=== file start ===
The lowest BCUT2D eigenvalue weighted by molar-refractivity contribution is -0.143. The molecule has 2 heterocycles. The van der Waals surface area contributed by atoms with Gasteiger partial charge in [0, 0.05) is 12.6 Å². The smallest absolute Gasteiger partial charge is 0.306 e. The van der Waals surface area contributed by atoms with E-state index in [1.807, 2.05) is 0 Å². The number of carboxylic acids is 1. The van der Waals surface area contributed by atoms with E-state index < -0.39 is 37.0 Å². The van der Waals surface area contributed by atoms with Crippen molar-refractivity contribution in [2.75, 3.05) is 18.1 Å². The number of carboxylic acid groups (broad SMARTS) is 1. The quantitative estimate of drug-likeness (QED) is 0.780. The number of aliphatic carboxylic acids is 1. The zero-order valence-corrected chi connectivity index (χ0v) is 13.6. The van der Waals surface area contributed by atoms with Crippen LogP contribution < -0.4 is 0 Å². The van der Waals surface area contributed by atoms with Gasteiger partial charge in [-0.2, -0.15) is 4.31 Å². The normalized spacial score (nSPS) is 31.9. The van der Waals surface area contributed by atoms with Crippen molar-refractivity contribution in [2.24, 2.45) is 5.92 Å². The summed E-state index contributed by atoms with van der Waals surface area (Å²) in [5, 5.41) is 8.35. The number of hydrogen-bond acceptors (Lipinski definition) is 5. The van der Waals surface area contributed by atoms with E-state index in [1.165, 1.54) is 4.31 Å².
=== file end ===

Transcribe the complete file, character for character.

The lowest BCUT2D eigenvalue weighted by molar-refractivity contribution is -0.143. The molecule has 2 heterocycles. The van der Waals surface area contributed by atoms with Gasteiger partial charge in [0, 0.05) is 12.6 Å². The smallest absolute Gasteiger partial charge is 0.306 e. The van der Waals surface area contributed by atoms with E-state index in [1.807, 2.05) is 0 Å². The number of carboxylic acids is 1. The van der Waals surface area contributed by atoms with E-state index < -0.39 is 37.0 Å². The van der Waals surface area contributed by atoms with Crippen molar-refractivity contribution in [2.75, 3.05) is 18.1 Å². The number of carboxylic acid groups (broad SMARTS) is 1. The quantitative estimate of drug-likeness (QED) is 0.780. The number of aliphatic carboxylic acids is 1. The zero-order valence-corrected chi connectivity index (χ0v) is 13.6. The van der Waals surface area contributed by atoms with Crippen LogP contribution < -0.4 is 0 Å². The van der Waals surface area contributed by atoms with Gasteiger partial charge in [-0.2, -0.15) is 4.31 Å². The normalized spacial score (nSPS) is 31.9. The van der Waals surface area contributed by atoms with Crippen molar-refractivity contribution in [2.24, 2.45) is 5.92 Å². The summed E-state index contributed by atoms with van der Waals surface area (Å²) in [5, 5.41) is 8.35. The number of hydrogen-bond acceptors (Lipinski definition) is 5. The van der Waals surface area contributed by atoms with E-state index in [1.165, 1.54) is 4.31 Å².